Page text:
Wheat morphological defoliation regimes and regrowth potential

Tahseen Zeb1,4, Matthew T. Harrison2, Tina Botwright Acuna3, Peter.G. Johnson1

1 School of Land and Food, University of Tasmania, 165 Westbury Road Prospect, Launceston, Tasmania, 7250, tahseen.zeb@utas.edu.au

2 Tasmanian Institute of Agriculture, University of Tasmania, Cradle Coast Campus, Burnie, Tasmania 7320,matthew.harrison@utas.edu.au.

3 School of Land and Food, University of Tasmania, Private Bag 54, Hobart, Tasmania, 7001.

4 Hazara Agriculture Research Station Abbottabad, KPK, Pakistan, tahseenzeb@gmail.com.


Dual-purpose wheat forage yield potential is linked with plant stature and growth habit. An experiment was established at Launceston, Tasmania, to study the relationship between plant structure, forage yield and crop recovery. Four wheat varieties (Tennant, Revenue, Chara and Bolac) were planted in a greenhouse.  Five cutting treatments were applied at Zadoks Growth Stage (GS25) or the five-tiller stage to estimate forage yield. These included ‘Clipping’ at 50% and 75% of leaf length (LL50% and LL75%), and ‘Crash’ treatments, which were cut at the end or half way along the leaf sheath (LL100% and LS50%), and were compared to an uncut control (C0). Total dry matter was estimated by cutting all treatments to ground level at terminal spikelet (GS31). Plant height was monitored at GS25, fortnightly after GS25 and at GS31. Clipping treatments had positive effects on the plant height and biomass. Compared to the Crash and control treatments, Clipping treatments increased the height of Tennant (25% at LL50% and 17% at LL75%) and Revenue (1.8% at LL50%, 4.4% at LL75%) at GS31. Moreover, Clipping had positive effects on regrowth and increased crop height by 15% when compared to Control treatments. Forage production at GS25 and total biomass yield at GS31 were not significantly influenced by cutting treatment or variety. This study has shown that Crash treatments produced greater forage yield than Clipping, but the former generally reduces final recovery and biomass. We found that irrespective of growth habit, wheat plants defoliated at mid tillering can potentially produce more forage than unclipped plants followed by a rapid increase in plant height, provided plants are clipped above the leaf sheath.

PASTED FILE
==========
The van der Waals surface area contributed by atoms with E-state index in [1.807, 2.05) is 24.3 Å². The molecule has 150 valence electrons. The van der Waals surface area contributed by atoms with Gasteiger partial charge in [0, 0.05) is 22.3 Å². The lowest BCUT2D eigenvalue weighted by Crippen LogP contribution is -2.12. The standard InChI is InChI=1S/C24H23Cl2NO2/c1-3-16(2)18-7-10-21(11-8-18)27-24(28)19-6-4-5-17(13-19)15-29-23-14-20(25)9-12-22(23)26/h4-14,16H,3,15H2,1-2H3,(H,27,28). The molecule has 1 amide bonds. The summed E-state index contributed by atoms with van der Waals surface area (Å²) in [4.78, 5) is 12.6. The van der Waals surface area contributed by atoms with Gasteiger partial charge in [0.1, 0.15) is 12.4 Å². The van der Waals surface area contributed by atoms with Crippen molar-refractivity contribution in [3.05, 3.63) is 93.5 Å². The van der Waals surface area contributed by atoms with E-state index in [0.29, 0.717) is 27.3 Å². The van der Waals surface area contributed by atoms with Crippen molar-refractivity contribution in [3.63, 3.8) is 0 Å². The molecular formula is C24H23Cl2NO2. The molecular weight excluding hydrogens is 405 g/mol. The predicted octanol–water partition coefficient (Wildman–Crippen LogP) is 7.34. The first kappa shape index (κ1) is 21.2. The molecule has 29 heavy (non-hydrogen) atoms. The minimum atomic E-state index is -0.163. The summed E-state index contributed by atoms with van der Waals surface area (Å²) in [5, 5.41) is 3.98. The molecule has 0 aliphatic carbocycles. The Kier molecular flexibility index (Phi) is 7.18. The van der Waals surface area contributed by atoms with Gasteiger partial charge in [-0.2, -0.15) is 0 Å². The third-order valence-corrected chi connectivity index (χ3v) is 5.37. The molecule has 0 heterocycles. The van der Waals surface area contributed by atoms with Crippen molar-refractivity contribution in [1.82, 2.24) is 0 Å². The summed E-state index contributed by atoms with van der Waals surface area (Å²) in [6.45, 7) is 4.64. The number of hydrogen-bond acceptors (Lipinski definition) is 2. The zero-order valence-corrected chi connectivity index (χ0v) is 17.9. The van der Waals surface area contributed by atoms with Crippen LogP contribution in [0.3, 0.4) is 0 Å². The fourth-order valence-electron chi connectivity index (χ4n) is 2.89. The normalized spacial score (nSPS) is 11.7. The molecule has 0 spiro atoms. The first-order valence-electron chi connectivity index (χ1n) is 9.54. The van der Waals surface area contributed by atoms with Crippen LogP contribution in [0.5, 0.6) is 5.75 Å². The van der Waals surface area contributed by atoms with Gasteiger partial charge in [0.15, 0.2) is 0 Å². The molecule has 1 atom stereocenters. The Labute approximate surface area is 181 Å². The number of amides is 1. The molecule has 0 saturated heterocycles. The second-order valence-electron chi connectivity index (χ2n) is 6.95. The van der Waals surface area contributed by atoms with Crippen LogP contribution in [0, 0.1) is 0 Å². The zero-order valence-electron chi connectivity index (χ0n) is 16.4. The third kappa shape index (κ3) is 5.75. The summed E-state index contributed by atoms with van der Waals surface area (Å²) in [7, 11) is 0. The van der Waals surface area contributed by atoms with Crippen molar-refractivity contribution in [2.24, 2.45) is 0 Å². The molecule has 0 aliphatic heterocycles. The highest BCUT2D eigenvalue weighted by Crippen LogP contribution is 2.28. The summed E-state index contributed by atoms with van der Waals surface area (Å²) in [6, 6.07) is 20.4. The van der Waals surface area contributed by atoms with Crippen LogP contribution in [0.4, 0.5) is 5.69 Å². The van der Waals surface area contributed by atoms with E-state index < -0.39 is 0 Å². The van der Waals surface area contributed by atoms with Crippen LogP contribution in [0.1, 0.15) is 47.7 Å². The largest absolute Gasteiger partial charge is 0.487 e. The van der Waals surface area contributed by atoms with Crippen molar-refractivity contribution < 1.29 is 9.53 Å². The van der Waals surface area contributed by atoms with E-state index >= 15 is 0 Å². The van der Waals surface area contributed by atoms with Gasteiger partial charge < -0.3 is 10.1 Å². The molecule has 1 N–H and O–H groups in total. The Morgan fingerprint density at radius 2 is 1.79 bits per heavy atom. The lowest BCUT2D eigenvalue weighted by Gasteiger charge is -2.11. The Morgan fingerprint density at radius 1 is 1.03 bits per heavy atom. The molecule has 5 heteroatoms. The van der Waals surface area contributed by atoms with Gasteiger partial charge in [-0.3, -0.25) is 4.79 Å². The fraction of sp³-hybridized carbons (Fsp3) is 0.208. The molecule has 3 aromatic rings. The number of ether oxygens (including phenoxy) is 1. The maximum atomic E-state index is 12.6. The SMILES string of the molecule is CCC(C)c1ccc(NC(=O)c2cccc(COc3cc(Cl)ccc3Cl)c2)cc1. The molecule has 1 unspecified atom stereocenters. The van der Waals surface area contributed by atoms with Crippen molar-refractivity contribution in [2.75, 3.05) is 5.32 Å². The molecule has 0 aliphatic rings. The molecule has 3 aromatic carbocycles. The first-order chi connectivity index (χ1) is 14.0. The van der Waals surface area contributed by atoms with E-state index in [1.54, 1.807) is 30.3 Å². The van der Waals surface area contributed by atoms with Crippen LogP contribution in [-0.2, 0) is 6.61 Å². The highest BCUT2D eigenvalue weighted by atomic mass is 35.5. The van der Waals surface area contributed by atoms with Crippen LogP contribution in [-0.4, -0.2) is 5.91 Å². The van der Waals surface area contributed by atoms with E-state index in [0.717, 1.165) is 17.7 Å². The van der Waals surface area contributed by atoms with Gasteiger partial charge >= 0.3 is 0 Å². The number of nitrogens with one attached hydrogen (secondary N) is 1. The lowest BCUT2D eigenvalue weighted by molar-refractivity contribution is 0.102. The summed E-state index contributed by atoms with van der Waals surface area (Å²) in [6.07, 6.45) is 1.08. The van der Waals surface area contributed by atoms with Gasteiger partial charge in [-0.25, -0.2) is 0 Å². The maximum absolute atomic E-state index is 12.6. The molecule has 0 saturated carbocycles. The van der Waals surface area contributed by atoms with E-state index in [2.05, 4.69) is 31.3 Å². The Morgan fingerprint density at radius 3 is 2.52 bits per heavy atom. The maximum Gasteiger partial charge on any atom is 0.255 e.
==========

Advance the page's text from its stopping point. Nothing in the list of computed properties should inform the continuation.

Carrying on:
The Australian Society of Agronomy is the professional body for agronomists in Australia. It has approximately 500 active members drawn from government, universities, research organisations and the private sector.

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David Marland Photography david_marland@hotmail.com Southern Farming Systems Agriculture Victoria

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